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Scaling Positive Impact Through The Young

 EarthTech is on a mission to scale 1,000 youth-led social enterprises and positively impact 1 billion lives in the next decade.

Young entrepreneurs at the first EarthTech Summit held in Noosa, Australia

“Ultimately I had a feeling something was missing, because all we ever talked about was money,” reflects serial entrepreneur, Ant Moorhouse, on his four years spent as a mentor for tech start-ups in Boulder, Colorado. “Every Pitch Deck was exactly the same: ‘invest in us and in three years-time everyone is going to be super-wealthy’. All they were looking to do was sell their widget and maximize valuation. For me, it wasn’t enough."

This nagging feeling turned into a lightbulb moment when Moorhouse returned from the US to his homeland of Australia, and he saw the impact of climate change on the Great Barrier Reef during a diving trip.

“At that moment I realized, the next thing I do, has to be about the future,” he says over a Zoom call from Noosa, Australia.

“I’m a father, and one day I will be a grandfather, and if I’m not spending all my time and networks making the planet better for my grandkids, what is the point? When I’m on my deathbed, if all I have done is make money, I didn’t think that was good enough.”


Ant Moorhouse

So began the start of EarthTech Ventures, a social enterprise set up by Moorhouse with his partner Brian Keayes, with a mission to identify and scale high-impact, youth-led social ventures across the world, that will help achieve the United Nations 17 Sustainable Development Goals. In a similar vein to the likes of One Young World and the Young Global Leaders Annual Forum organised by the WEF, EarthTech gathers "the cream of the crop", but unlike its peers, it sets them up in a 'Dragon's Den' style pitching competition, in front of a panel of interested investors.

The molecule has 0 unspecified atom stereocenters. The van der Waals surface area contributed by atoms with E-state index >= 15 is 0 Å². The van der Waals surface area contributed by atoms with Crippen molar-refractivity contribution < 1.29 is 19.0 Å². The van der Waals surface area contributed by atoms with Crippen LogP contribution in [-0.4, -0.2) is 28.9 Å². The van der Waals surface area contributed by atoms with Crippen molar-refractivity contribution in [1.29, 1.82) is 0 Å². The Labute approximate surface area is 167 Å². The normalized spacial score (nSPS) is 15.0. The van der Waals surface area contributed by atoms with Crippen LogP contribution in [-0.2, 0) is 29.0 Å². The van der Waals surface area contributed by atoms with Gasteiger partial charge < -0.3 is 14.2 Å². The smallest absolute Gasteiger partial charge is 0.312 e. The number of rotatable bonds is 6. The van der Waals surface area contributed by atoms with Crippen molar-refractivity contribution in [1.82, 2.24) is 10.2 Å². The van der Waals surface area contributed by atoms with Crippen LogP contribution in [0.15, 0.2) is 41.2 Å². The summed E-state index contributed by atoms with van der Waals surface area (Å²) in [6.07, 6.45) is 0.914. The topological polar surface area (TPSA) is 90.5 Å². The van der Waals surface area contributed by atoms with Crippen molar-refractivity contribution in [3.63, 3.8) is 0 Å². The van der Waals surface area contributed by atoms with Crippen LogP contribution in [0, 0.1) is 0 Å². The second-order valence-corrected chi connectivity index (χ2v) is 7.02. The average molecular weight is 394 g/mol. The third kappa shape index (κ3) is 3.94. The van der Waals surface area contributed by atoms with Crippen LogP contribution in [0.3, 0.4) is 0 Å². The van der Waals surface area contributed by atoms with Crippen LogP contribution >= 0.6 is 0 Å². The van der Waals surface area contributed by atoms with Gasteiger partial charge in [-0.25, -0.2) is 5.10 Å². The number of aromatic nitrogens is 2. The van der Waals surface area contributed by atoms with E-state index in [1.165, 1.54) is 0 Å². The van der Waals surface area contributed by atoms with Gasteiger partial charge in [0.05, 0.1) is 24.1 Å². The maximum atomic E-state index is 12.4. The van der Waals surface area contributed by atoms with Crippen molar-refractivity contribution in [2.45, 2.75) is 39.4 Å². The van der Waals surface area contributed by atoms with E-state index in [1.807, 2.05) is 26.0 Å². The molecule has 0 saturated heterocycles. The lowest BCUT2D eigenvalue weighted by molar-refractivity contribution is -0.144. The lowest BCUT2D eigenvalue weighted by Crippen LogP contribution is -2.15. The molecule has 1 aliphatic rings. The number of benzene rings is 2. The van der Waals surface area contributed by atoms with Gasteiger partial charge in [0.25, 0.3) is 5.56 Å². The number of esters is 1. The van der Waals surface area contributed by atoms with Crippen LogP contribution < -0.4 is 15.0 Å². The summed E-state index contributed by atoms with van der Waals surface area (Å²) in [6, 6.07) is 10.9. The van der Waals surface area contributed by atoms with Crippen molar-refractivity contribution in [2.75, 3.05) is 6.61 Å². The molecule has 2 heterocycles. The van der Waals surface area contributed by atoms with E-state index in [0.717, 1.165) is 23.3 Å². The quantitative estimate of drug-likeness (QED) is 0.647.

In December 2019 EarthTech held its first global innovation challenge, which had over 855 global registrations. The top innovations were selected from 73 countries and the best of the best brought together at the summit. The three-day event was held on Makepeace Island in Noosa, owned by Sir Richard Branson. Investors paid around US$10,000 for their tickets to the event, while the short-listed young finalists were flown to the island and put up for free.

After three days of expert-supported judging process- as well as dinners, dancing and surfing (Moorhouse describes the vibe as “TedX-meets-Burning Man”)- ten finalists were announced, attracting US$1.5 million in funding for their initiatives.


A pitching finalist

One of the finalists is a company called Safewheel, set up by Bangladesh-born friends Faysal and Anas. Safewheel was created after one of the founder’s uncles died. He lived in a rural area and the ambulance couldn’t get to him quickly enough. They created an affordable, rickshaw-sized electric ambulance to get to the rural people of Bangladesh. Its response time is 300 percent faster, and its service charge is 50 percent cheaper than all the existing ambulances in Bangladesh. SafeWheel is now on track to positively impact 4.8 million people in the next 2 years. 

Another one is Newdigit, run by Nigerians Derick and Authority, who had to strain their eyes as children to study in the evenings as they had no electricity for light. One of the founders lost a family member to lung cancer, caused by dirty cooking fuels. Their technology is a solar cell with an embedded system that breaks down dirty water into hydrogen and oxygen, which can be used to produce electricity via a fuelcell and to cook via a micro burner. 

These initiatives are outstanding, says Moorhouse, because the young people behind them have a deep understanding of the local problem they’re trying to solve, and are doing so with relatively little access to money, which makes their business plan all the more innovative. “Their family has been affected by this. There’s no greenwashing. It’s not something they’ve read about at Harvard Business School. They are engaged at the coal face of the need, in the most dynamic markets in the world,” he said.

“And the amazing thing about these people is what they can do with a US$50-250,000 investment, which scales these innovations towards our goal of positively 1 billion people.”

The event is aimed at multi-family offices, corporates, non-profits and high net worth individuals who want or need to diversify some of their investment into social causes. “Impact is the fastest-growing asset class in the world now people are looking for an emotional ROI,” says Moorhouse.

Because of COVID-19 restrictions, this year’s Together in Action Summit, will be held virtually on the 26th November. Over 50 qualified and investor-ready social enterprises will be on the platform with around 100 impact investors and over 100 judges, mentors, advisers and pro bono agencies offering support. 

The Together in Action summit also has a number of strategic partners including Water Aid, Save the Children, The Nature Conservancy, International Anti-Poaching Foundation, King, Wood & Mallesons and Respond Global. 

Tickets and more information can be found here: